Myasnikyan village school didn’t have a bathroom until almost a decade ago. To “use the bathroom”, children had to leave the building and walk towards a smallish shelter that was built on that purpose. The decaying building lacked electricity, running water, and heat.
If you’re surrounded by mountains, the spring water is fresh and cool, there are cabbage, carrot, and potato fields all over the area, it means you’re in Sarnaghbyur village of the Shirak region.
When driving to Hatsik village of the Armavir Province, you will meet a street sign saying Nairi. Don’t worry – you aren’t lost. It is the Hatsik you were looking for, the village known as Nairi during the Soviet era.
“We are used to hearing the sound of shelling,” calmly says the 17-year-old Laura Yesyan who lives in the borderline Aygehovit village of the Tavush region. Since the Nagorno-Karabakh War, people are used to living with the tension on the Armenian-Azerbaijani border.
The first month of the summer brought the state of emergency to the village, shortly after here appeared the first case of coronavirus. The mask became as important in Aygehovit as in other hot areas of the pandemic.
It’s 5 in the morning, and the sun is about to seize the smallish village of Lernagog in the smallest region of Armenia, the Armavir province, that mainly consists of agricultural lands.
In 2003, COAF Founder Garo Armen was driving in Karakert village of the Armavir Province without knowing that place would become his reason for starting COAF.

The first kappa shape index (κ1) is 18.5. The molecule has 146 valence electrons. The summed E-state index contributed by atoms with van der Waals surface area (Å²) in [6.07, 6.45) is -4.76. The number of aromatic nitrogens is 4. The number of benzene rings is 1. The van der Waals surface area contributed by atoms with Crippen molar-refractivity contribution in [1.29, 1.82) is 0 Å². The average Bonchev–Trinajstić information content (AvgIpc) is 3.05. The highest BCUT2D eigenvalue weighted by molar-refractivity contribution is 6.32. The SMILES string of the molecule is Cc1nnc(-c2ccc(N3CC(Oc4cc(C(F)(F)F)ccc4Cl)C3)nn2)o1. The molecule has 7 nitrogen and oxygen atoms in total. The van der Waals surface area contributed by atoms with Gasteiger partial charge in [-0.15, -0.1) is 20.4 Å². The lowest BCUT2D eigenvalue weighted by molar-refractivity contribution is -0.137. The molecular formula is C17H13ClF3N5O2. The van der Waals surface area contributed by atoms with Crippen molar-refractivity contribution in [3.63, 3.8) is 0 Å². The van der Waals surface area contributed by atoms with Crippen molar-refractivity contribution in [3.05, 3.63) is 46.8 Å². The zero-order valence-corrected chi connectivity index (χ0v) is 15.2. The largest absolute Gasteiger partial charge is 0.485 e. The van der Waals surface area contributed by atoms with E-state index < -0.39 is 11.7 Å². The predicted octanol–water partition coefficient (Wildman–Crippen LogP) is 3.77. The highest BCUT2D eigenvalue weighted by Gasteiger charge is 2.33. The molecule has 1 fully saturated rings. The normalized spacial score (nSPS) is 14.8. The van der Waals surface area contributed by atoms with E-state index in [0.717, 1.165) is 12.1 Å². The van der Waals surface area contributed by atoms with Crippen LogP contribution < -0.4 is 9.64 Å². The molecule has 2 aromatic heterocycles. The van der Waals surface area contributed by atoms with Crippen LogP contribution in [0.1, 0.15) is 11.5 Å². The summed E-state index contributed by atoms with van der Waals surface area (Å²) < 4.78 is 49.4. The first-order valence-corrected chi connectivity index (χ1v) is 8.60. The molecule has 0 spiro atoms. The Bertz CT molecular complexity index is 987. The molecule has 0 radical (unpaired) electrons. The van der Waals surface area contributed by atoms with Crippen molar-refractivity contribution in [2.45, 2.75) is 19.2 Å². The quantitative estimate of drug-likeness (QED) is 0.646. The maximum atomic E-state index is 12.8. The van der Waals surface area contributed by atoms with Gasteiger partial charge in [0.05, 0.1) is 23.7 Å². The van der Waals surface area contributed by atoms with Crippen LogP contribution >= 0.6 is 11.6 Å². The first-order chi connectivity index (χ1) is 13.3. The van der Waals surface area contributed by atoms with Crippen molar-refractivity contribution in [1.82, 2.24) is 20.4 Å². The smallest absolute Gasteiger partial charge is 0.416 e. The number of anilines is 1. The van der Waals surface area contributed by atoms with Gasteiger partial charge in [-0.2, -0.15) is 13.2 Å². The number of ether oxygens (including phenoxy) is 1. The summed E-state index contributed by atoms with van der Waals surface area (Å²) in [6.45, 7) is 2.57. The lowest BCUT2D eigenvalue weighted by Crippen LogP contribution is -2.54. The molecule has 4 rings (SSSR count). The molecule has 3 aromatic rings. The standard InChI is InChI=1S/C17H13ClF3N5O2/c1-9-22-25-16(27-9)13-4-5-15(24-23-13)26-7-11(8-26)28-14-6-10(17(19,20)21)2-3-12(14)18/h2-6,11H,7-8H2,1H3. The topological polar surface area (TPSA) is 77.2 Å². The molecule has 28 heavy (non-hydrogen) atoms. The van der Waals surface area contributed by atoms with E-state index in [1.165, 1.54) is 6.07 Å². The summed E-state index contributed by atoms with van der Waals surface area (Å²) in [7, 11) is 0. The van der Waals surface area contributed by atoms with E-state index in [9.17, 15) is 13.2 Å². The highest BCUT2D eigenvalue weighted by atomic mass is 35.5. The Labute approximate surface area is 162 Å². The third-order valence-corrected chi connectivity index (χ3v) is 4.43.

According to the “40 lies” of grandpa Valod describing the villages of the Lori region (this is how the people of Karinj named them), Karinj villagers eat honey a lot. Grandpa Valod is no longer alive, but his “40 lies” have widely spread across Lori.
From early spring to late fall every year, pairs of white storks descend onto Getashen and the nearby wetland-adjacent villages of the Armavir region.
There is a place in Armenia that won’t leave you indifferent, where you will listen to all the sounds of nature and won’t get enough of the views, fragrances, and feelings.
Lori region is the birthplace of many Armenian talents. Its 122 villages have different histories, myths, and characteristics labeled by themselves or their neighboring communities. Still, a few treasures are in common:
We are in one of the small and somewhat obscure villages hidden in the arms of the mountains of the Lori region. Welcome to Karinj, an Armenian village with a population of roughly 700 people.